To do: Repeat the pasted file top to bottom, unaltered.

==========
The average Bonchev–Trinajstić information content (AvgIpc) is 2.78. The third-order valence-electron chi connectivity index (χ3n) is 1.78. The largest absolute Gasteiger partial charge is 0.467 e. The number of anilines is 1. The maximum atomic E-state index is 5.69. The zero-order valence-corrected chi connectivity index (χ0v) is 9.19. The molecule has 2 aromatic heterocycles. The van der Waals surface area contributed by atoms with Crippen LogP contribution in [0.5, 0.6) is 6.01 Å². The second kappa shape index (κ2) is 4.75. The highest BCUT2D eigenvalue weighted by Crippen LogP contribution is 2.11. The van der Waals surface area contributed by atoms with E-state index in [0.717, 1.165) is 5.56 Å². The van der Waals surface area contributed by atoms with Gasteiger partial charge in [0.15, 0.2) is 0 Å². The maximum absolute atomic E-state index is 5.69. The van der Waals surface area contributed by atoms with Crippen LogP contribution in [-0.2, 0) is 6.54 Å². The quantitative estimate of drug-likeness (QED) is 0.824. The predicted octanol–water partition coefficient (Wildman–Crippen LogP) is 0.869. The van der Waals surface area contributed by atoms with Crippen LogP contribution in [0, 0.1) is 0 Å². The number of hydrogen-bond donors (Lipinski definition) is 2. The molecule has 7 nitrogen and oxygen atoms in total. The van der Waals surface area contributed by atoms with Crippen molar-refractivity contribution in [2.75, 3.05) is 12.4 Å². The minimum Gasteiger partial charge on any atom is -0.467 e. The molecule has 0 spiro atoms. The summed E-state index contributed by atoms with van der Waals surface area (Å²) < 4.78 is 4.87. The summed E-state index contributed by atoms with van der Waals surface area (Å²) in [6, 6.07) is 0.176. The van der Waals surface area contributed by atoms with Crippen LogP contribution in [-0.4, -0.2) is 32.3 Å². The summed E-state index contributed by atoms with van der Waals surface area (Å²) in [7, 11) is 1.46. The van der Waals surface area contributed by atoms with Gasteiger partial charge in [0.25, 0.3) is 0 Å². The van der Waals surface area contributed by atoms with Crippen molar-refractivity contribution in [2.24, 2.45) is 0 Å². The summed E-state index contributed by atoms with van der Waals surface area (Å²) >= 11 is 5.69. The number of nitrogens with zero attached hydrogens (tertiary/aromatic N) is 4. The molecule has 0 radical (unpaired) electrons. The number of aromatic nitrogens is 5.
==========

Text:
The average Bonchev–Trinajstić information content (AvgIpc) is 2.78. The third-order valence-electron chi connectivity index (χ3n) is 1.78. The largest absolute Gasteiger partial charge is 0.467 e. The number of anilines is 1. The maximum atomic E-state index is 5.69. The zero-order valence-corrected chi connectivity index (χ0v) is 9.19. The molecule has 2 aromatic heterocycles. The van der Waals surface area contributed by atoms with Crippen LogP contribution in [0.5, 0.6) is 6.01 Å². The second kappa shape index (κ2) is 4.75. The highest BCUT2D eigenvalue weighted by Crippen LogP contribution is 2.11. The van der Waals surface area contributed by atoms with E-state index in [0.717, 1.165) is 5.56 Å². The van der Waals surface area contributed by atoms with Gasteiger partial charge in [0.15, 0.2) is 0 Å². The maximum absolute atomic E-state index is 5.69. The van der Waals surface area contributed by atoms with Crippen LogP contribution in [-0.2, 0) is 6.54 Å². The quantitative estimate of drug-likeness (QED) is 0.824. The predicted octanol–water partition coefficient (Wildman–Crippen LogP) is 0.869. The van der Waals surface area contributed by atoms with Crippen LogP contribution in [0, 0.1) is 0 Å². The number of hydrogen-bond donors (Lipinski definition) is 2. The molecule has 7 nitrogen and oxygen atoms in total. The van der Waals surface area contributed by atoms with Crippen molar-refractivity contribution in [2.75, 3.05) is 12.4 Å². The minimum Gasteiger partial charge on any atom is -0.467 e. The molecule has 0 spiro atoms. The summed E-state index contributed by atoms with van der Waals surface area (Å²) < 4.78 is 4.87. The summed E-state index contributed by atoms with van der Waals surface area (Å²) in [6, 6.07) is 0.176. The van der Waals surface area contributed by atoms with Crippen LogP contribution in [-0.4, -0.2) is 32.3 Å². The summed E-state index contributed by atoms with van der Waals surface area (Å²) in [7, 11) is 1.46. The van der Waals surface area contributed by atoms with Gasteiger partial charge in [0.25, 0.3) is 0 Å². The van der Waals surface area contributed by atoms with Crippen molar-refractivity contribution in [2.24, 2.45) is 0 Å². The summed E-state index contributed by atoms with van der Waals surface area (Å²) >= 11 is 5.69. The number of nitrogens with zero attached hydrogens (tertiary/aromatic N) is 4. The molecule has 0 radical (unpaired) electrons. The number of aromatic nitrogens is 5.